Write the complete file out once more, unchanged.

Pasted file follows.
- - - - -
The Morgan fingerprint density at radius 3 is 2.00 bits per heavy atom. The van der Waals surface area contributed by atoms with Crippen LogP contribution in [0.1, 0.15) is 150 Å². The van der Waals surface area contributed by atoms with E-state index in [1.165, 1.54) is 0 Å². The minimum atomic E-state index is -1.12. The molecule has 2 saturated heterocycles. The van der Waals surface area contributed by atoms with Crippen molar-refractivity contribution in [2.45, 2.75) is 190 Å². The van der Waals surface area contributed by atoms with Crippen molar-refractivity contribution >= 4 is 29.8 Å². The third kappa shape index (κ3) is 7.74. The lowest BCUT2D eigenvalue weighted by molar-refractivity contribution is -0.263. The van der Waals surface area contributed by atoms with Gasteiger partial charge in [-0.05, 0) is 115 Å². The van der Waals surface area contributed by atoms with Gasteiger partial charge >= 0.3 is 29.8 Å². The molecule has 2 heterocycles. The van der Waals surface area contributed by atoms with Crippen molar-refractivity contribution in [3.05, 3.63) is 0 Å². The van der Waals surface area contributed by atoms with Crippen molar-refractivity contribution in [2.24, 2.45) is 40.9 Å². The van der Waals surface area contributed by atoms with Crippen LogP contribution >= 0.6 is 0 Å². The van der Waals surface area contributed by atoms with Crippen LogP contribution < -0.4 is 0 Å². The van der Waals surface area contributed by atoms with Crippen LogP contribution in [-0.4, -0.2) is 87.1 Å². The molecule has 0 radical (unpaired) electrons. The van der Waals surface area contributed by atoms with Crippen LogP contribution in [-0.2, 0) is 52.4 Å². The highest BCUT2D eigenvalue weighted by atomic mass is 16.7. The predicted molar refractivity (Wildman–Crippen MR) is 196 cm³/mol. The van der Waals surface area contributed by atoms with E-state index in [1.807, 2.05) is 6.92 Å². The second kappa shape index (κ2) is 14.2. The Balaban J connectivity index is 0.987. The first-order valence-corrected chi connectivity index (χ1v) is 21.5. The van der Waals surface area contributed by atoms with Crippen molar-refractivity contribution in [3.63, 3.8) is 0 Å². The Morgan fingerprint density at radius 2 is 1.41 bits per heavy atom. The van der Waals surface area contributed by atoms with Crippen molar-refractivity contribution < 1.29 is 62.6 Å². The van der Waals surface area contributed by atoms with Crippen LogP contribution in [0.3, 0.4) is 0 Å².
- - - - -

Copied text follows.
The Morgan fingerprint density at radius 3 is 2.00 bits per heavy atom. The van der Waals surface area contributed by atoms with Crippen LogP contribution in [0.1, 0.15) is 150 Å². The van der Waals surface area contributed by atoms with E-state index in [1.165, 1.54) is 0 Å². The minimum atomic E-state index is -1.12. The molecule has 2 saturated heterocycles. The van der Waals surface area contributed by atoms with Crippen molar-refractivity contribution in [2.45, 2.75) is 190 Å². The van der Waals surface area contributed by atoms with Crippen molar-refractivity contribution >= 4 is 29.8 Å². The third kappa shape index (κ3) is 7.74. The lowest BCUT2D eigenvalue weighted by molar-refractivity contribution is -0.263. The van der Waals surface area contributed by atoms with Gasteiger partial charge in [-0.05, 0) is 115 Å². The van der Waals surface area contributed by atoms with Gasteiger partial charge >= 0.3 is 29.8 Å². The molecule has 2 heterocycles. The van der Waals surface area contributed by atoms with Crippen molar-refractivity contribution in [3.05, 3.63) is 0 Å². The van der Waals surface area contributed by atoms with Crippen molar-refractivity contribution in [2.24, 2.45) is 40.9 Å². The van der Waals surface area contributed by atoms with Crippen LogP contribution >= 0.6 is 0 Å². The van der Waals surface area contributed by atoms with Crippen LogP contribution < -0.4 is 0 Å². The van der Waals surface area contributed by atoms with Crippen LogP contribution in [-0.4, -0.2) is 87.1 Å². The molecule has 0 radical (unpaired) electrons. The van der Waals surface area contributed by atoms with Crippen LogP contribution in [-0.2, 0) is 52.4 Å². The highest BCUT2D eigenvalue weighted by atomic mass is 16.7. The predicted molar refractivity (Wildman–Crippen MR) is 196 cm³/mol. The van der Waals surface area contributed by atoms with E-state index in [1.807, 2.05) is 6.92 Å². The second kappa shape index (κ2) is 14.2. The Balaban J connectivity index is 0.987. The first-order valence-corrected chi connectivity index (χ1v) is 21.5. The van der Waals surface area contributed by atoms with Crippen molar-refractivity contribution in [3.63, 3.8) is 0 Å². The Morgan fingerprint density at radius 2 is 1.41 bits per heavy atom. The van der Waals surface area contributed by atoms with Crippen molar-refractivity contribution < 1.29 is 62.6 Å². The van der Waals surface area contributed by atoms with Crippen LogP contribution in [0.3, 0.4) is 0 Å².